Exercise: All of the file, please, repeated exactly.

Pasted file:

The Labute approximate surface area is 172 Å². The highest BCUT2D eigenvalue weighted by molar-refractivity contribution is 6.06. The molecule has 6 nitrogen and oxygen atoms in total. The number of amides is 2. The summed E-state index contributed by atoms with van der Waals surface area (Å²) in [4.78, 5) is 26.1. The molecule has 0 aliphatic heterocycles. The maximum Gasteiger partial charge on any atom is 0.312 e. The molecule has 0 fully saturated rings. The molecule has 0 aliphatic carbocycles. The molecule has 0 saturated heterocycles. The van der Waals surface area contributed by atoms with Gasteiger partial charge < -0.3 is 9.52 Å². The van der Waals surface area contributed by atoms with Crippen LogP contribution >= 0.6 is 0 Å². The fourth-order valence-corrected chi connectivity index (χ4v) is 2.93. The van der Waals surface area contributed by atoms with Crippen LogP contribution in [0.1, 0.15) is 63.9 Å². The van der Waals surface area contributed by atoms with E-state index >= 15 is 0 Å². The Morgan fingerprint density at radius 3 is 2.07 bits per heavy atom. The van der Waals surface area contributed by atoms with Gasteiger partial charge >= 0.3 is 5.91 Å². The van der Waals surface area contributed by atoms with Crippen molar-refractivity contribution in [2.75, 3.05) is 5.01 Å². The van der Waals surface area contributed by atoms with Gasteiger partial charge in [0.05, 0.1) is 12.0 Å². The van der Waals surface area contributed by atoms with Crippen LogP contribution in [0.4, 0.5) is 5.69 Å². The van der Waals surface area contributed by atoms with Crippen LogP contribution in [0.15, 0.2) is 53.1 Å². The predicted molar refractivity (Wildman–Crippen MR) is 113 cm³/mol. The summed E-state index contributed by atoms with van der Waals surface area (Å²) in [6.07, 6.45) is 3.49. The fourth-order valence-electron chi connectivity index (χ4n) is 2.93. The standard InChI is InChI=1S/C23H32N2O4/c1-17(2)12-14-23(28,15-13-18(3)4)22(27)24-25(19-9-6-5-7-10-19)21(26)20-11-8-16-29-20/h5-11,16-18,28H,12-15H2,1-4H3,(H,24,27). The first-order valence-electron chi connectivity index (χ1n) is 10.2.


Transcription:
The Labute approximate surface area is 172 Å². The highest BCUT2D eigenvalue weighted by molar-refractivity contribution is 6.06. The molecule has 6 nitrogen and oxygen atoms in total. The number of amides is 2. The summed E-state index contributed by atoms with van der Waals surface area (Å²) in [4.78, 5) is 26.1. The molecule has 0 aliphatic heterocycles. The maximum Gasteiger partial charge on any atom is 0.312 e. The molecule has 0 fully saturated rings. The molecule has 0 aliphatic carbocycles. The molecule has 0 saturated heterocycles. The van der Waals surface area contributed by atoms with Gasteiger partial charge < -0.3 is 9.52 Å². The van der Waals surface area contributed by atoms with Crippen LogP contribution >= 0.6 is 0 Å². The fourth-order valence-corrected chi connectivity index (χ4v) is 2.93. The van der Waals surface area contributed by atoms with Crippen LogP contribution in [0.1, 0.15) is 63.9 Å². The van der Waals surface area contributed by atoms with E-state index >= 15 is 0 Å². The Morgan fingerprint density at radius 3 is 2.07 bits per heavy atom. The van der Waals surface area contributed by atoms with Gasteiger partial charge >= 0.3 is 5.91 Å². The van der Waals surface area contributed by atoms with Crippen molar-refractivity contribution in [2.75, 3.05) is 5.01 Å². The van der Waals surface area contributed by atoms with Gasteiger partial charge in [0.05, 0.1) is 12.0 Å². The van der Waals surface area contributed by atoms with Crippen LogP contribution in [0.4, 0.5) is 5.69 Å². The van der Waals surface area contributed by atoms with Crippen LogP contribution in [0.15, 0.2) is 53.1 Å². The predicted molar refractivity (Wildman–Crippen MR) is 113 cm³/mol. The summed E-state index contributed by atoms with van der Waals surface area (Å²) in [6.07, 6.45) is 3.49. The fourth-order valence-electron chi connectivity index (χ4n) is 2.93. The standard InChI is InChI=1S/C23H32N2O4/c1-17(2)12-14-23(28,15-13-18(3)4)22(27)24-25(19-9-6-5-7-10-19)21(26)20-11-8-16-29-20/h5-11,16-18,28H,12-15H2,1-4H3,(H,24,27). The first-order valence-electron chi connectivity index (χ1n) is 10.2.